The words lead, leader, and leadership all contribute to our understanding of how some people can influence and guide others to act in particular ways to achieve a common purpose. In describing such activities you need at least two of the words with which I began this column. Most often we use only the word leader with leading. Leadership isn’t often paired with leading. There’s been a lot of discussion of the qualities of people who can guide such actions while in my opinion not enough of the words lead and leadership.
Leader qualities often dominate the discussion of leading. Leader qualities are not sufficient to determine success in guiding and influencing others. The meek and humble, the strong and powerful can lead. It is my belief that leading and leadership also need to be taken into consideration to complete our full understanding of the process. Anyone can lead regardless of whether or not they possess leader qualities. It’s the circumstances a person faces that determine whether or not they will lead.
In an emergency there are many examples of ordinary people leading others to safety or performing other acts of selfless heroism. As another example, if a person has the necessary expertise to help a team accomplish an important goal, that person can lead others to success. So leading isn’t the exclusive domain of people with the typical qualities of a leader. I’m sure you know the list. The trouble is that the list is too long and getting longer. It is inclusive of command and control qualities and nearly passive qualities such as humble, humorous, and selfless. The list is impressive but doesn’t really distinguish leaders from non leaders.
So let’s connect the dots about guiding and influencing others. Leading is just that “the ability to show the way, to guide and influence others to take action to meet common objectives.” Then you need to describe the qualities that facilitate that behavior. The relevant behaviors are: a good communicator, collaborative, resilient, persistent, a focus on the objectives, uses simple language that’s easily understood, and has a vision that others want to fulfill. There are many other descriptors and as I mentioned earlier drift further and further away from leadership qualities into nice person and maybe a good manager. We’ve not really connected the leader with leading followers.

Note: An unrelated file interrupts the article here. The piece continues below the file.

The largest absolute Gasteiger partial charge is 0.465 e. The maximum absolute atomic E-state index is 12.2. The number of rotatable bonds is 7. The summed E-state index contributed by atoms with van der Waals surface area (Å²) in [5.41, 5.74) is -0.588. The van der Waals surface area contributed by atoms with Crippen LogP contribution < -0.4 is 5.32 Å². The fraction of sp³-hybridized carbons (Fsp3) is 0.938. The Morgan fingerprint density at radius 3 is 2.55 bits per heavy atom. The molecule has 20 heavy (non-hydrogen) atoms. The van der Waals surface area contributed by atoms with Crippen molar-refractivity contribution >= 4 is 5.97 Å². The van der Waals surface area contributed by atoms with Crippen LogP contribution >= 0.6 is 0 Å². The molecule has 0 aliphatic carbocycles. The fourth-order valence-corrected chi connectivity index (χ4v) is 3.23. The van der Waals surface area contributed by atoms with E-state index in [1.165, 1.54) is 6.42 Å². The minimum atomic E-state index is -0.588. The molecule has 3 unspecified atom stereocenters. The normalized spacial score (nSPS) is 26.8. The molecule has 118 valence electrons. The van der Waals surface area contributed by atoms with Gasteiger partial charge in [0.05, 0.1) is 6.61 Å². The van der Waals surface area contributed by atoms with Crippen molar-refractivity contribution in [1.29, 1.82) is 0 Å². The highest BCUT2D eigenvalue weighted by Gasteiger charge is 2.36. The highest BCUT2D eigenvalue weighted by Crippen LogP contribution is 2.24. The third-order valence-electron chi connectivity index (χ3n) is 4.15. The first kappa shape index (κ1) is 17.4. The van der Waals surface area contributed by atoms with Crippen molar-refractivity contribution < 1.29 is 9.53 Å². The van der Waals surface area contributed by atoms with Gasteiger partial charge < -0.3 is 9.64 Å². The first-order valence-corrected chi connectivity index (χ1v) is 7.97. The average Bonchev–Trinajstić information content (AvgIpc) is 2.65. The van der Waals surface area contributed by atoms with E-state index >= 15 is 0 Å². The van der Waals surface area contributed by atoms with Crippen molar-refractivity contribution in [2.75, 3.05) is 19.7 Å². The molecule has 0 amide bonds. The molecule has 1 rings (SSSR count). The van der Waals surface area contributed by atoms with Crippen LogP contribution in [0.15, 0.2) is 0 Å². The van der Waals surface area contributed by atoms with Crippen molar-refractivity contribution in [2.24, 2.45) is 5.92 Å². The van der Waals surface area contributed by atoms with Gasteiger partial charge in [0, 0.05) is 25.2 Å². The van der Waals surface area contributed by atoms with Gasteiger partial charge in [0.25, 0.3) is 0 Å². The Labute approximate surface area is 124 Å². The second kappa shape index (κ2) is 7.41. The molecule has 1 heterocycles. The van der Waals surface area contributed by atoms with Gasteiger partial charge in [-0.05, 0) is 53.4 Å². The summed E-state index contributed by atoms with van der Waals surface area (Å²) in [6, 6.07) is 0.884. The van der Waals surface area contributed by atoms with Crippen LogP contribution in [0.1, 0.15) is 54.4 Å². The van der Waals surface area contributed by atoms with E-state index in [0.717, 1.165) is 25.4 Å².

Where does leadership enter the picture? Leadership links leaders and followers. Rather than follower I prefer the word implementer since they are the people who do the heaving lifting. Leadership is more of a long-term relationship in terms of leaders and implementers. It’s a value based process that encourages leaders and implementers to willingly take actions to achieve a common purpose. Now the qualities of both leaders and implementers overlap. Both are focused on objectives, are collaborative, competent, trustworthy, good people skills, and flexible.
Are there special skills for the leader when the implementer has such an impressive list? Yes, there are. They include a strong sense of direction; willingness to tackle the tough problems; tolerates ambiguity; is patient; has values that inspire others; plans ahead; is a critical thinker and insightful learner; and works to exceed expectations. Can you imagine the benefit of these skills within the process of leadership? Better outcomes and sustainable long-term relationships built on success are clear benefits.
So now is there an interesting connection between the words lead, leader, and leadership? If you want to get a short term task done then lead with the appropriate skills not the full list that exists on the internet. You carefully choose the skills that have the best chance of succeeding with your team. Trust your insights and experience. If you want to achieve a long term project or strategic plan, look to the complementary skills of both the implementers and the leader to assure sustainable success.
To assure the right combination of competencies for both leaders and implementers, examine the demands and challenges of a project you’re working on. If it has a long time horizon and challenging issues then bring up a list of complementary skills and competencies that assure success. A worksheet with project challenges on the left, specific implementer competencies in the middle, and leader competencies on the right can serve to highlight what’s needed for sustainable success. Be specific about the technical and people challenges of the project.
Remember implementers have leadership qualities too. Be specific about their competencies. Deciding the leader qualities will be what not only contributes to and facilitates implementer success, but also adds unique leadership values to assure sustainable success.
You’ll be surprised how much you do know about leadership and how valuable the worksheet can be.